Ignore the PR -- Mediterranean winds can be evil
"WHEN the ship was caught and would not bear up into the wind, we let her drive."
That was the way it was in a Mediterranean autumn about 2,000 years ago, as experienced by St Paul.
Then just four years ago, the big Australian offshore racer Loki was brought north to show how Aussie sailors, toughened in the rugged Sydney-Hobart Race, could make hay in the Middle Sea Race.
Hubris or what? Loki was wrecked on the north coast of Sicily, a shoreline which poses its own local problems.
So, when surprise was expressed at two of the Volvo Ocean Race fleet being disabled within hours of leaving Alicante last weekend to race across the supposedly blue and balmy Mediterranean towards the Straits of Gibraltar on the first 6,500-mile first leg to Capetown, it was evident that the image of the Med as the gentle cradle of civilisation is the greatest PR scam in history.
Oh for sure, the weather can be lovely. And the natural harbours and islands are lovely, too.
Come to that, the diet is excellent, and good for you as well. But, when the weather is obnoxious, the Mediterranean produces its own uniquely evil boat-breaking sea states.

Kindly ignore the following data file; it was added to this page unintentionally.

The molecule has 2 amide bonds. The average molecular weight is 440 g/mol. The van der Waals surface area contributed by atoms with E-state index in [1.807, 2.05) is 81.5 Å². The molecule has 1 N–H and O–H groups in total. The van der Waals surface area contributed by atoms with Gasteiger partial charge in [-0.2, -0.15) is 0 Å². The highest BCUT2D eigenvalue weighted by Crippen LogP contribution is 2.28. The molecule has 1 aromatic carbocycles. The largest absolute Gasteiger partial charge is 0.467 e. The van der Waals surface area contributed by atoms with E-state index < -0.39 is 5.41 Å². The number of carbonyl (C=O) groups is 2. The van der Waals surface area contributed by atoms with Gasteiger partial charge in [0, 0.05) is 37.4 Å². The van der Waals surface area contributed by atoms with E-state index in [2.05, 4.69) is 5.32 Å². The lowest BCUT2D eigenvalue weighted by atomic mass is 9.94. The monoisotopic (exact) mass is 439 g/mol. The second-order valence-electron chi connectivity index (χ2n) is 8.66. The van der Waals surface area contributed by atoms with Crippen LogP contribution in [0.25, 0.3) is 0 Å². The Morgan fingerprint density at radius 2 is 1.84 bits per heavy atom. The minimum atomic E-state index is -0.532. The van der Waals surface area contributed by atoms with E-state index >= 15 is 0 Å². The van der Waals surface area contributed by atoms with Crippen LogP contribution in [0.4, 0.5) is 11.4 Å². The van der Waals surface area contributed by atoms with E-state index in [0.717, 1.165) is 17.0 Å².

And the only steady winds are notorious persistent regional gales such as the bora, the sirocco, and the levanter, to name but three.
If you want pleasant sailing in a steady breeze, better to trundle up and down the Irish Sea when the Atlantic westerlies are coming off the grass -- as the crews in the Irish Lights ships so neatly put it.
In the Med, with the dust of the Sierra Nevada or the Sahara borne on the breeze, there's seldom wind off the grass. It's something more elemental, underestimated at your peril.
But the pace in the Volvo Ocean Race is such that the leaders -- with Franck Cammas's Groupama 140 miles ahead after holding to the African coast while the other three went west -- are now shaping up for the approach to the scoring gate at Fernando de Noronha off the Brazilian coast.
Don't think that Groupama -- with Damian Foxall senior crewman on board -- has it in the bag, however.
A low-pressure area is developing up ahead, which could turn everything back to front: the speeds these new Volvo 70s can achieve, if conditions are right, can wipe out 140 miles in a morning.
There are now just four boats sailing to Cape Town after Ian Walker's Abu Dhabi -- with Justin Slattery on the foredeck -- yesterday retired from the first leg.
"It's been an agonising period but I'm sure we have made the right call. We need enough time in Cape Town to make some modifications to our rigging," Walker said from the boat.
Mike 'Moose' Sanderson's four-year- old Team Sanya, meanwhile, gives cause for concern about materials fatigue. Having pulled out of this stage with hull damage, a large section will have to be replaced if they're to continue in leg two next month.
Back in the real world, 16 boats have been nominated for the Irish Cruiser Racing Association's 'Boat of the Year' award.